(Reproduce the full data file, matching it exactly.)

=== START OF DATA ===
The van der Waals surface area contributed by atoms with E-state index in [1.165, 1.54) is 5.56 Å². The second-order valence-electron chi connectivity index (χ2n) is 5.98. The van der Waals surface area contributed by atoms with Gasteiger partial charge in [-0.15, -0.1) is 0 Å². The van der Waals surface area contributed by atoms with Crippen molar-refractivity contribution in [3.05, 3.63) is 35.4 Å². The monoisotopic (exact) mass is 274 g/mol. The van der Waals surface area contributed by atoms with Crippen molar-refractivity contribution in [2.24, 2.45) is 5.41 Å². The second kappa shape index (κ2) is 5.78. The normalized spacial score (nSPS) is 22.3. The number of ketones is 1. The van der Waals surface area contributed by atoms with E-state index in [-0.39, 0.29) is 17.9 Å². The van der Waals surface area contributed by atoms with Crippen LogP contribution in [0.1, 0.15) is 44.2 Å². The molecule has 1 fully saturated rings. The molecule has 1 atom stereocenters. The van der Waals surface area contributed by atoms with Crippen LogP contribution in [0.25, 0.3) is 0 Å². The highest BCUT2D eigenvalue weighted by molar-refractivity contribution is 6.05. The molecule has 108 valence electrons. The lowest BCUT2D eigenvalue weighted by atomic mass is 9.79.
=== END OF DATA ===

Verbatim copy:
The van der Waals surface area contributed by atoms with E-state index in [1.165, 1.54) is 5.56 Å². The second-order valence-electron chi connectivity index (χ2n) is 5.98. The van der Waals surface area contributed by atoms with Gasteiger partial charge in [-0.15, -0.1) is 0 Å². The van der Waals surface area contributed by atoms with Crippen molar-refractivity contribution in [3.05, 3.63) is 35.4 Å². The monoisotopic (exact) mass is 274 g/mol. The van der Waals surface area contributed by atoms with Crippen molar-refractivity contribution in [2.24, 2.45) is 5.41 Å². The second kappa shape index (κ2) is 5.78. The normalized spacial score (nSPS) is 22.3. The number of ketones is 1. The van der Waals surface area contributed by atoms with E-state index in [-0.39, 0.29) is 17.9 Å². The van der Waals surface area contributed by atoms with Crippen LogP contribution in [0.1, 0.15) is 44.2 Å². The molecule has 1 fully saturated rings. The molecule has 1 atom stereocenters. The van der Waals surface area contributed by atoms with Crippen LogP contribution in [0.25, 0.3) is 0 Å². The highest BCUT2D eigenvalue weighted by molar-refractivity contribution is 6.05. The molecule has 108 valence electrons. The lowest BCUT2D eigenvalue weighted by atomic mass is 9.79.